Dear friends & comrades of Critical Resistance,

With heavy hearts, we’re writing to honor the sudden loss and long legacy of our beloved co-founder and longtime member Masai Ehehosi. Masai passed away peacefully in his sleep on April 1, 2024. A former political prisoner targeted for his revolutionary activity with the Black Liberation Army (BLA), at the time of his passing Masai was Critical Resistance’s (CR) longest-standing member. 

Masai worked for the liberation of his people for over 50 years, and held a profound presence in the multiple organizations he was in. A co-defendant of Safiyah Bukhari captured by police in 1973 as a BLA member, Masai began working with the American Friends Services Committee (AFSC) and was staff of the AFSC’s Criminal Justice Program in Newark, NJ after being released from 14 years of prison in Virginia. At AFSC, Masai worked to close security housing units and end torture against imprisoned people through AFSC’s Prison Watch Program. At the time of his passing, Masai was also the current Co-Minister of Information for the Provisional Government of the Republic of New Afrika, an advisory board member of The Jericho Movement working on the Jericho Medical Project for both state and federal prisoners, and was supporting the Prison and Gang Program of Al-Ummah and the Imam Jamil (Al-Amin) Action Network.

It is hard to put into words what Masai meant to CR and the movement to abolish the prison industrial complex (PIC), because in a way Masai was everything—representing so much of where CR comes from and sustains. A pillar of CR, it was Masai’s experience and expertise that helped CR as an organization generate a revolutionary purpose and vision. Masai’s involvement with CR began on the steering committee for our second conference, CR East: Beyond the Prison Industrial Complex. After helping to start CR as a national organization two months later, Masai remained an active national CR member from 2001-2024. For over two decades he was a consistent presence: struggling with his comrades; showing us how to make connections and build power across communities, across sectors, across geographies, and movements; representing the New Afrikan Independence Movement; and teaching us the utmost importance of political unity to our struggle. From his start with CR until his final days, Masai relentlessly and persistently maintained a commitment and accountability to Black liberation, sovereignty, self-determination, land and nationalist struggles here and globally, and an unwavering focus on solidarity with political prisoners, or, as Masai reminded us and insisted, “prisoners of war.”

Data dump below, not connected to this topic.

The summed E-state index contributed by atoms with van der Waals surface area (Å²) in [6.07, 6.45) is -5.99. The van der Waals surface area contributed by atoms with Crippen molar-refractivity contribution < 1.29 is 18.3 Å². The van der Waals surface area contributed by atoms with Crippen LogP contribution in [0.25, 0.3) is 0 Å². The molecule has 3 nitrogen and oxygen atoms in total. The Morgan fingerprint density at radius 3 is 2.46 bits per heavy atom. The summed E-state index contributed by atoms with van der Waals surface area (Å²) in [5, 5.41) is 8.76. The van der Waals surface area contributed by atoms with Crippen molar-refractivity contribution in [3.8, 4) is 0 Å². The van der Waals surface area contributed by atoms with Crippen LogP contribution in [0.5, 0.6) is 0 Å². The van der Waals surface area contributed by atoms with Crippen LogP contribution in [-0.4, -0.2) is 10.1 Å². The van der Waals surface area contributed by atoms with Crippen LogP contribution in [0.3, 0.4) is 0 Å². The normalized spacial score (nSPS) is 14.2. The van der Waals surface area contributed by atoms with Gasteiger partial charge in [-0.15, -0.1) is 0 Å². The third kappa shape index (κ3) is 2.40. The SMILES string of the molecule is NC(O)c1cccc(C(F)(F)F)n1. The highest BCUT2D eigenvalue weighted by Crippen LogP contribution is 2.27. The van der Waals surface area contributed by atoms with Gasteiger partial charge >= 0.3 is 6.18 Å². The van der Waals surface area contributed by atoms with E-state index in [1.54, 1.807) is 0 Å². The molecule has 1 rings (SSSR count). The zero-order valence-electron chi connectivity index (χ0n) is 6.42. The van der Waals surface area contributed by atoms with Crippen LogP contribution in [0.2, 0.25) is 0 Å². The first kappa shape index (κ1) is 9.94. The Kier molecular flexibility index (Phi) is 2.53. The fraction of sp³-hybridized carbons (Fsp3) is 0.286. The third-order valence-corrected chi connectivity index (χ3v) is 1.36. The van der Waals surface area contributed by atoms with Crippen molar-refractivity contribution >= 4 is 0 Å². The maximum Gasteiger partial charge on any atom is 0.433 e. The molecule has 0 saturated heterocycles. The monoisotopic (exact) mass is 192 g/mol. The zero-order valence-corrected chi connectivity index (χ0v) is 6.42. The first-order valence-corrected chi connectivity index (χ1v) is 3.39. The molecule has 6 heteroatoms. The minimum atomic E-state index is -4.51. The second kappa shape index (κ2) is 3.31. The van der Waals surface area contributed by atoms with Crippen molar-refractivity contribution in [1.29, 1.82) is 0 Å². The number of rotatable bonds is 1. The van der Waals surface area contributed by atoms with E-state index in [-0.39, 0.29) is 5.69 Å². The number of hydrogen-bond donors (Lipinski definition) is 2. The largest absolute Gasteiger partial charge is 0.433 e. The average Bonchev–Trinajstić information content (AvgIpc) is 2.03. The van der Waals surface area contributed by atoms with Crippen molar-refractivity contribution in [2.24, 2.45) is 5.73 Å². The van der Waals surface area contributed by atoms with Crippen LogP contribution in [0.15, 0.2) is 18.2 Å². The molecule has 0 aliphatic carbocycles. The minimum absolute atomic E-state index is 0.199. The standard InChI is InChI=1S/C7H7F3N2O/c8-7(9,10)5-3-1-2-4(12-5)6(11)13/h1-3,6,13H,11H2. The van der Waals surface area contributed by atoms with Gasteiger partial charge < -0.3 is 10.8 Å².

Masai will be remembered for so much in CR—his kindness and warmth, full and pure heart, deep and abundant generosity, loyalty, sweet and affectionate smile, tenacious discipline, and more. Over the years, Masai helped to grow, strengthen and inform CR’s membership and methods across generations, teaching younger organizers the PIC’s design as well as the purposes of counter-insurgency and political repression. In addition to organizing CR’s conferences, Masai helped build CR through our previous National Organizing Body and National Political Education and Membership workgroups. A repeat contributor to our newspaper The Abolitionist from its second issue in 2005 to its fortieth issue most recently on control units, it was Masai who suggested doing an issue on control units and abolitionist struggle. Soft spoken and humble, yet persistent–and never one to make a fuss–Masai had a way of breaking down complex systems, histories, and strategies in straight-forward, grounded ways, while still holding nuance and profound depth.